The United States must improve the business climate for manufacturers and not place undue regulatory burdens on the sector, the White House said on Wednesday ahead of a meeting focused on the industry.

Vice President Joe Biden hosts a meeting later in the day with chief executives from U.S. manufacturing companies to lay out a framework for boosting business for the sector.

We need legal, tax and regulatory regimes that promote American manufacturing and do not place an undue burden on those who wish to manufacture products in America, the White House said in a statement outlining an Obama framework on manufacturing.

It said those policies should be consistent with the country's fiscal and environmental goals.

We must be sure that those who wish to sell the goods that they make in the U.S. in other countries have the market access they need and that those who sell domestically do not face unfair competition from advantaged foreign producers, it said.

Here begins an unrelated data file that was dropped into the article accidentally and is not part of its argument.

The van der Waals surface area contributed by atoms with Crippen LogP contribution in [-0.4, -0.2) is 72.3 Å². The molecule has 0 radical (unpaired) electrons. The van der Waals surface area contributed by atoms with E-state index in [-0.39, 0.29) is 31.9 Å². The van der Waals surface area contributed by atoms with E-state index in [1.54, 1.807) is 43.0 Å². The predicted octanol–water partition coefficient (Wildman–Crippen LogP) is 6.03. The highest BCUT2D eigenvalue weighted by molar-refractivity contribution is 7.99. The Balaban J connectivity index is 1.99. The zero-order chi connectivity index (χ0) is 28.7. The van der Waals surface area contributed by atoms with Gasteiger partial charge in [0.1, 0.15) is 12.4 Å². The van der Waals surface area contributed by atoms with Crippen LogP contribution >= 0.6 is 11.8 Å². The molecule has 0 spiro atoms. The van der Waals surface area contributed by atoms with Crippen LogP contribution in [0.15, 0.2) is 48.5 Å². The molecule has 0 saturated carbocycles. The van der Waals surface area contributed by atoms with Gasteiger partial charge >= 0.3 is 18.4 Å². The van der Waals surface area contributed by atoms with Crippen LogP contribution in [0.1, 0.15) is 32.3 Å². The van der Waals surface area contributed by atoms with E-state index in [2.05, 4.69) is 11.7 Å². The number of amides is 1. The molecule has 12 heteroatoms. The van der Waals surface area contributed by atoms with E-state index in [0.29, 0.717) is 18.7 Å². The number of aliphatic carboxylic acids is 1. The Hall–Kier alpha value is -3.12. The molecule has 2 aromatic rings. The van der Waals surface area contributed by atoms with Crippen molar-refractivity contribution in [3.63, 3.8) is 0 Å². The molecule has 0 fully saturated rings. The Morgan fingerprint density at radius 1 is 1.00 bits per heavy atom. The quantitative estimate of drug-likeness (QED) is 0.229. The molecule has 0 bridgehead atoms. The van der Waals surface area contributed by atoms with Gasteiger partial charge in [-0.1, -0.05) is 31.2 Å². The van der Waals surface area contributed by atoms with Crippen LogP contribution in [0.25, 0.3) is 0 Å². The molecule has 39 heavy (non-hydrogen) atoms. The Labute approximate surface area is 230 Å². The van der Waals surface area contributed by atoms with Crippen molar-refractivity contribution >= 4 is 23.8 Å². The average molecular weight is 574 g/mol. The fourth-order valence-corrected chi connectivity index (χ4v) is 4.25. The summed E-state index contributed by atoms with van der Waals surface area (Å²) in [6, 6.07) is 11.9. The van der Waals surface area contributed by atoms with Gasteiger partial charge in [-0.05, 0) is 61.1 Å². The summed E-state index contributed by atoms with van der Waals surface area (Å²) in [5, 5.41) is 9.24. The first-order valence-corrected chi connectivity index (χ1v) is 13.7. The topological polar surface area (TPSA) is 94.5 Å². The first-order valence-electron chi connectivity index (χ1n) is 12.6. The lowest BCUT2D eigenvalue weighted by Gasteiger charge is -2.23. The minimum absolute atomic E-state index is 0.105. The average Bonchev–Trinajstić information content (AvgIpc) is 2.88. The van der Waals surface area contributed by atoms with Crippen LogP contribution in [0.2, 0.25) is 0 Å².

Politically important U.S. states including Michigan and Ohio, which historically alternate their support for Republicans and Democrats in presidential elections, have been especially hard hit by a manufacturing downturn.

The White House's push for job creation to combat double-digit employment has those states -- and their struggling industries -- in mind.

President Barack Obama's focus on manufacturing comes as his administration promotes policies to reduce industrial greenhouse gas emissions, which critics say will cost jobs and hurt the economy.

Other aspects of Obama's framework include providing training for manufacturing workers, investing in research, making sure credit is available for companies upgrading their facilities and helping communities transition when manufacturing jobs disappear.

A strong manufacturing sector is a cornerstone of American competitiveness and a critical part of President Obama's strategy for economic growth, Ron Bloom, a senior counselor to Obama on manufacturing policy, said in the statement.

It is vital to have a concerted effort across the administration to support an innovative, vibrant manufacturing sector that creates and sustains good paying jobs.

Leaders from Dow Corning, Procter & Gamble, Goodyear Tire & Rubber Co and others will attend the meeting on ways to promote a healthy manufacturing sector.

(Editing by Todd Eastham)